NU logo - NU Home page

Search | Contact Us | About NU | Business to Business | Economic Development | Energy Choices
Environment & Safety | Media Center | Careers | Investors | Sustainability

Investors - Financial Reports, Updates, and Shareholder Services


Financial News
Corporate Governance
Overview
Corporate Governance Guidelines
Board of Trustees Information
Committee Members
Committee Charters
Board of Trustees Indepen- dence Guidelines
Code of Ethics for Senior Financial Officers
Related Party Transactions Policy
Code of Business Conduct
Disclo-
sure Policy
Shareholder Information
Former NSTAR Shareholders
Financial & SEC Reports
NU & Subs Annual Reports & 10K
NU Beneficial Ownership Reports
Bond Indentures
Analyst Coverage
Credit Ratings
Presentations & Webcasts
FAQ
NEEWS
Rate Case Updates
Contact Us
Corporate Social Responsibility Report





Northeast Utilities Corporate Governance

Sarbanes-Oxley Act of 2002

Elizabeth Kennan, chair of the Corporate Governance Committee between 1998 and 2006, and lead trustee of the Board of Northeast Utilities from 1996 to 2012, speaks about the Sarbanes-Oxley Act of 2002.

What led to the enactment of Sarbanes-Oxley?

The act was passed in response to the recent spate of corporate scandals and accounting abuses at public companies. It, along with certain related proposals of the New York Stock Exchange, which the SEC adopted in November, 2003, attempts to address perceived shortcomings in federal laws and regulations in a number of areas, notably corporate governance, financial reporting and auditing.

Has Sarbanes-Oxley changed the way NU does business?

Although the act has sweeping implications for public companies, their officers, directors and stockholders, there was not a major impact on NU because our corporate practices were already substantially in compliance with its provisions - and even exceeded the requirements in several areas. For example, the act has various provisions strengthening the role of the board but does not expressly require appointment of a lead director; nonetheless NU has had a lead trustee position since 1996. In addition, all of the members of our audit committee were independent of the company, as is now required by Sarbanes-Oxley. We also have routinely engaged in Board evaluation, which is also now a requirement.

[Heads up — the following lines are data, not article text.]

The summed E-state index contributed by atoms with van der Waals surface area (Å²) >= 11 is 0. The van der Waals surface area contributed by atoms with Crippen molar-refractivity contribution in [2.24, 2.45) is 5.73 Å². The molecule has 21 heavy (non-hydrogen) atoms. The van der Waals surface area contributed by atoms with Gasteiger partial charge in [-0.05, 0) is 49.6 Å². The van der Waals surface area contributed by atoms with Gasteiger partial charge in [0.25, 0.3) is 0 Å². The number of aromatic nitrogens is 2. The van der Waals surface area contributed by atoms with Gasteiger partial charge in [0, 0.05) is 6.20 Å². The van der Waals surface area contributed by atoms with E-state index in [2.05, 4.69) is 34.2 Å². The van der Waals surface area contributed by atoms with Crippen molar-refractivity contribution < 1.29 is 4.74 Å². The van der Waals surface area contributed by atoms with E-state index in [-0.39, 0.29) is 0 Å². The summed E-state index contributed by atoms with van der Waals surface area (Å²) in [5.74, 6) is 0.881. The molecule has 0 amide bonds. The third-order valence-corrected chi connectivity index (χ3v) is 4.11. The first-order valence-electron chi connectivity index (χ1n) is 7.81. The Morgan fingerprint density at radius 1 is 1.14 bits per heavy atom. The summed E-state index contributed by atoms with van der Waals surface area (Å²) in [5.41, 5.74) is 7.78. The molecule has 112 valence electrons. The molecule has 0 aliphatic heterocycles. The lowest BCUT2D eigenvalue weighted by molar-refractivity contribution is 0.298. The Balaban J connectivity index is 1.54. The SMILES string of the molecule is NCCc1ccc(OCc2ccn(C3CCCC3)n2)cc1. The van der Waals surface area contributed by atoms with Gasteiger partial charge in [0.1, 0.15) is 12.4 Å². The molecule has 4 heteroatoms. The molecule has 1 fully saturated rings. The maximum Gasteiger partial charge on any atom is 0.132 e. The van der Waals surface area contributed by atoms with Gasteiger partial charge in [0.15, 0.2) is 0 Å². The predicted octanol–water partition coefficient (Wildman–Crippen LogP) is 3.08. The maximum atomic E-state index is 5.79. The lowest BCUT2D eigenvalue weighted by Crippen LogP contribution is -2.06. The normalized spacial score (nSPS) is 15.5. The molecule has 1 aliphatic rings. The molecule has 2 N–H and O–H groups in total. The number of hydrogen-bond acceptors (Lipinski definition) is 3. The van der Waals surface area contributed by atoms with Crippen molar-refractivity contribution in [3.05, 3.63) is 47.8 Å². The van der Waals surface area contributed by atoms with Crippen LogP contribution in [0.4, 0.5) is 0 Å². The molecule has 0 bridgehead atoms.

Other changes we have implemented in compliance with the act include the certification of quarterly financial results by officers, making these individuals more directly responsible for our public filings; criminal and civil penalties will apply for violations. In the past, the non-management members met routinely, but we have determined to formalize this process. Now, the non-management trustees will be meeting at least three times each year, allowing discussion of issues without the influence of management members of the Board.

How is NU addressing the new rules relating to the independence of trustees?

Our philosophy hasn't changed due to the new rules, and an annual examination of each trustee's independence will be made to ensure that at least a majority of the members of the Board are independent. We have also adopted specific additional rules relating to charitable donations by NU to charities in which trustees are involved.

Has Sarbanes-Oxley solved the problems it set out to fix?

While the act took important steps in reforming the corporate governance platform, it's still the responsibility of management and employees to act honestly and with integrity. NU will continue to monitor promising practices of our peer companies and continually review our own governance practices to make sure they meet evolving standards.

Last updated as of 7/12/06

Printer Friendly Page Print page without header or side navigation

Back to Top

 


Search | Contact Us | About NU | Business to Business | Economic Development | Energy Choices
Environment & Safety | Media Center | Careers | Investors | Sustainability
Home | Disclaimer | Privacy Statement